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New WADA President Craig Reedie Welcomes Longerr Bans For Drug Cheats

posted 15 Nov 2013, 09:23 by Mpelembe Admin   [ updated 15 Nov 2013, 09:24 ]

The World Conference on Doping in Sport ends in Johannesburg with a revised code which will double bans for drug cheats

 JOHANNESBURGSOUTH AFRICA (NOVEMBER 15, 2013) ( REUTERS) -  The World Conference on Doping in Sport ended on Friday (November 15) in Johannesburg after three days of deliberation by some 1,000 delegates attending the event.

The meeting saw a revised World Anti-Doping Code adopted which doubled the bans for cheats in sport.

Speaking at the close of the event, new World Anti-Doping Agency (WADA) president Craig Reedie welcomed the new tougher penalties.

"The great necessity is, particularly represented by the athletes, is that serious cheats are given four years sanction, the IAAF will accept that and I hope that it works. There are many people who have looked at the code and seen the occasional clause that they might wish to amend and I certainly hope that the higher sanctions become a much more regular fact of life," he said.

The revised code, which comes into effect at the start of 2015, doubles the ban for those found guilty of doping to four years, seeks smarter testing and targets support staff around athletes, such as errant doctors.

"I have to say personally that six year ago, was it when we introduced the last code, when we introduced higher sanctions for what was called aggravated offences, hardly anybody used them. Now its much much clearer and it's a much clear attention and request from the athletes of the world and the IAAF is one of the leading federations in the fight against doping in sports and I am very comfortable that I can rely on their help," said Reedie.

The new code, which gives WADA wider powers, was the final act of a two-year process involving some 4,000 suggested changes to the last code, adopted five years ago.

Outgoing president John Fahey said he was satisfied with what was achieved at the conference.

"There's nothing missing in my view that I would have liked to have seen there. I now know that when this comes into affect in a years time that there would be so much more ability on a part of any doping organisation to do their job better to catch those cheats and to deal with them," he said.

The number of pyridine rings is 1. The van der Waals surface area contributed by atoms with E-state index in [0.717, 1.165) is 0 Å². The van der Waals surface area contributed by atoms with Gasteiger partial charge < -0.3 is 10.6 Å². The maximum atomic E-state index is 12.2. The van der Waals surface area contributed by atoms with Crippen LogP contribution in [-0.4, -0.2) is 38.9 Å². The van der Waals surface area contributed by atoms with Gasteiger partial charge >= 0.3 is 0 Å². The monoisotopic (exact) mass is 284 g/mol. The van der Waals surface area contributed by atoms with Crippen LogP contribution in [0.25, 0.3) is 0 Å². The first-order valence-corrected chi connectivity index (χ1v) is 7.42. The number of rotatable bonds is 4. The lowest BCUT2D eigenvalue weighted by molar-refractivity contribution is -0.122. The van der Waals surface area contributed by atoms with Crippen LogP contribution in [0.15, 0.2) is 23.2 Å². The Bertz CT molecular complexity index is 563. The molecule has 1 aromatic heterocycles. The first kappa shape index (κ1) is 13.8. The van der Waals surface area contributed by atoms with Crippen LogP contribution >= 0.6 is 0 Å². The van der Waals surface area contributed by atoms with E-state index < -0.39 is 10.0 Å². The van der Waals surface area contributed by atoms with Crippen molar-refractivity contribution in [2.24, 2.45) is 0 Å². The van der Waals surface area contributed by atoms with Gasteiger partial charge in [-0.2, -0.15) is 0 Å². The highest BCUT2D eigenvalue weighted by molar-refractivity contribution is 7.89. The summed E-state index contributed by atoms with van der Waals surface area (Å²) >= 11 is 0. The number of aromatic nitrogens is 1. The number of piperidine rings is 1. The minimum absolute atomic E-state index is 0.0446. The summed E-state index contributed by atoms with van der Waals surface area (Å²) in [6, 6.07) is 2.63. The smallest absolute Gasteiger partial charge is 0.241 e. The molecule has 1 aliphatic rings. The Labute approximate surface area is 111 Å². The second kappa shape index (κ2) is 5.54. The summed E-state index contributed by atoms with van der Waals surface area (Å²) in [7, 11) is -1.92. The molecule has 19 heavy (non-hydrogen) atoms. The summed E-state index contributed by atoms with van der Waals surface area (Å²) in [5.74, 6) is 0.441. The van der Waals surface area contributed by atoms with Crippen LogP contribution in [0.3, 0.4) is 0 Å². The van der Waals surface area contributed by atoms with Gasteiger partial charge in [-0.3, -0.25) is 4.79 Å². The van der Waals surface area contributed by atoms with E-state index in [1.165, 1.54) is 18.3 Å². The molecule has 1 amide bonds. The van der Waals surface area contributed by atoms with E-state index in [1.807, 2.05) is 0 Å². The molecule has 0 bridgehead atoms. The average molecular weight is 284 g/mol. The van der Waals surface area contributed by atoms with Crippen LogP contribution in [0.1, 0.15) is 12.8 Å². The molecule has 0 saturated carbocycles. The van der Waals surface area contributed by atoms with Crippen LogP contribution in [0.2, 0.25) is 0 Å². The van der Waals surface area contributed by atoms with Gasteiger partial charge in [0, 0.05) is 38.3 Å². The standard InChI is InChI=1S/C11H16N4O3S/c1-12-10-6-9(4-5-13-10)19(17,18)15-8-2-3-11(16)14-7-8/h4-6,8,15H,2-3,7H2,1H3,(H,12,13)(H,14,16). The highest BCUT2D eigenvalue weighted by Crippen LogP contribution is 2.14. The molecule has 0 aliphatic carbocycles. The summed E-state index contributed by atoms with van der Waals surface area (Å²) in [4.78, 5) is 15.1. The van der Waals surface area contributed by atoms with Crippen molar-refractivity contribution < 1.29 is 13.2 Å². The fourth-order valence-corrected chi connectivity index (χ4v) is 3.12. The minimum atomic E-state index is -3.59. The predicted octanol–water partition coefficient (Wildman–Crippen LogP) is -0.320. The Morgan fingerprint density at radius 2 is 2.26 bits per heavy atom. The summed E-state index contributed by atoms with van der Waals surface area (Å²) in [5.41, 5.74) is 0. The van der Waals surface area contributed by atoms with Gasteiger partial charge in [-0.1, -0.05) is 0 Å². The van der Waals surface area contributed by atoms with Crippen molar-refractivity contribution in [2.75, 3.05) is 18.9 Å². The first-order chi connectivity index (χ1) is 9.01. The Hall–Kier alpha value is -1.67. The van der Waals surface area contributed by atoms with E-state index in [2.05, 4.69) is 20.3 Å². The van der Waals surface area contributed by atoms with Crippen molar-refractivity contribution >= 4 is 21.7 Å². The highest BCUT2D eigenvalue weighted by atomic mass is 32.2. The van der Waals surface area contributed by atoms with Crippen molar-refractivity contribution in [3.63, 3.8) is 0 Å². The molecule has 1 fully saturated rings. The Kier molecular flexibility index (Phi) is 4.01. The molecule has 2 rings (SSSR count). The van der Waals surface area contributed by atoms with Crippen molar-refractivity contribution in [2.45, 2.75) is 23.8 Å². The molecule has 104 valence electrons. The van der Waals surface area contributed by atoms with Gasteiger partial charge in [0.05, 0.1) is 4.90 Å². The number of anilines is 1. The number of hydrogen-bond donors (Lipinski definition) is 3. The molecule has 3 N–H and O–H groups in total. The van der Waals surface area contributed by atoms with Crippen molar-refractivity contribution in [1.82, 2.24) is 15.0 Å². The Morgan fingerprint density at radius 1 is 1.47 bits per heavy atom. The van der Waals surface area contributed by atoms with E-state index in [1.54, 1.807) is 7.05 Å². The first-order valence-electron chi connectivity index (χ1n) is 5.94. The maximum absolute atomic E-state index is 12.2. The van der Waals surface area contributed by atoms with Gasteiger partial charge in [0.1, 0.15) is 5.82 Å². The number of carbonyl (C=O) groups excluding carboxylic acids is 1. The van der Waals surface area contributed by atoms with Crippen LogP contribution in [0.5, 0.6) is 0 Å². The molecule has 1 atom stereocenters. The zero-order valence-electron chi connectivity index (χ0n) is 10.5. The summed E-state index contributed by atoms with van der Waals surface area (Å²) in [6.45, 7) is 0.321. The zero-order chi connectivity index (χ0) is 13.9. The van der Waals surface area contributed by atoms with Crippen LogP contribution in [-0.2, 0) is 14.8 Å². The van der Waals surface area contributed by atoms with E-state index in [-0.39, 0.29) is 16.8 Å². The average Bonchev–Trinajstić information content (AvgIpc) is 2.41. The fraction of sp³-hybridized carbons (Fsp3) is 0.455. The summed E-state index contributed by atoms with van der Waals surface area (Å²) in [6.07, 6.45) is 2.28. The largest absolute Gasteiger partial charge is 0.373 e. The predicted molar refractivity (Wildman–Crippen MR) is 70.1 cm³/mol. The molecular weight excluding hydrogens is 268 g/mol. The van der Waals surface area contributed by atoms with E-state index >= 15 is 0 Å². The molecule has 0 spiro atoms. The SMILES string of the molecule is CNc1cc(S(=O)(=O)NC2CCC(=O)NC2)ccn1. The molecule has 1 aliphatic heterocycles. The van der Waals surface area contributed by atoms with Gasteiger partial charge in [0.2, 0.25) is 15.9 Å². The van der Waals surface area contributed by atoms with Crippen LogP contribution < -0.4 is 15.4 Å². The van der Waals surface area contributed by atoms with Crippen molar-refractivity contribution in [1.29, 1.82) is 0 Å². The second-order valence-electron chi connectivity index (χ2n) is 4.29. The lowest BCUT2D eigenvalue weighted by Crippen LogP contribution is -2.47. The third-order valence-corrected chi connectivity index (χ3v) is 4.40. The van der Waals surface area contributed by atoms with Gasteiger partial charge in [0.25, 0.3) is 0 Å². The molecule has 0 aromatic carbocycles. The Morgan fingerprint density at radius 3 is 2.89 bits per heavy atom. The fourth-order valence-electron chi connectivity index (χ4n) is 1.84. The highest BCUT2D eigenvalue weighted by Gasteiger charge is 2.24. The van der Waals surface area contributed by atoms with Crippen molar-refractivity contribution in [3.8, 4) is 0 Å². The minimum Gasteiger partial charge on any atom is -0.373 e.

The extended bans would effectively exclude drug cheats from the next Olympic Games. The code also introduces more flexibility in the punishment of athletes who are found to have mistakenly taken banned substances or who co-operate with doping investigations.

Doping policies will also be custom-made for individual sports.

Fahey said although he will be spending more nights at home, he remains passionate about the fight against doping in sport.

"I get back to life that is a whole lot less travel, a whole lot less time in the air, many more nights at home but continuing to be busy, active and making a contribution. I hope another role comes that is associated with sports, I will certainly be keen if that should occur because I love sports. I think that's what motivated me always in this fight against doping in sports, I want clean sports because I love sports like many millions of people around the world," he said.

WADA's statute of limitations will be extended from eight to 10 years, allowing anti-doping agencies to store and test samples for up to a decade and enabling retrospective testing as technology advances.

A post-conference declaration called for extra resources for WADA, co-funded by the Olympic movement and governments, and for more anti-doping legislation to be adopted by governments.

"Governments of countries without a national anti-doping organisations are encouraged to establish one or join a regional anti-doping organisation," the declaration said.


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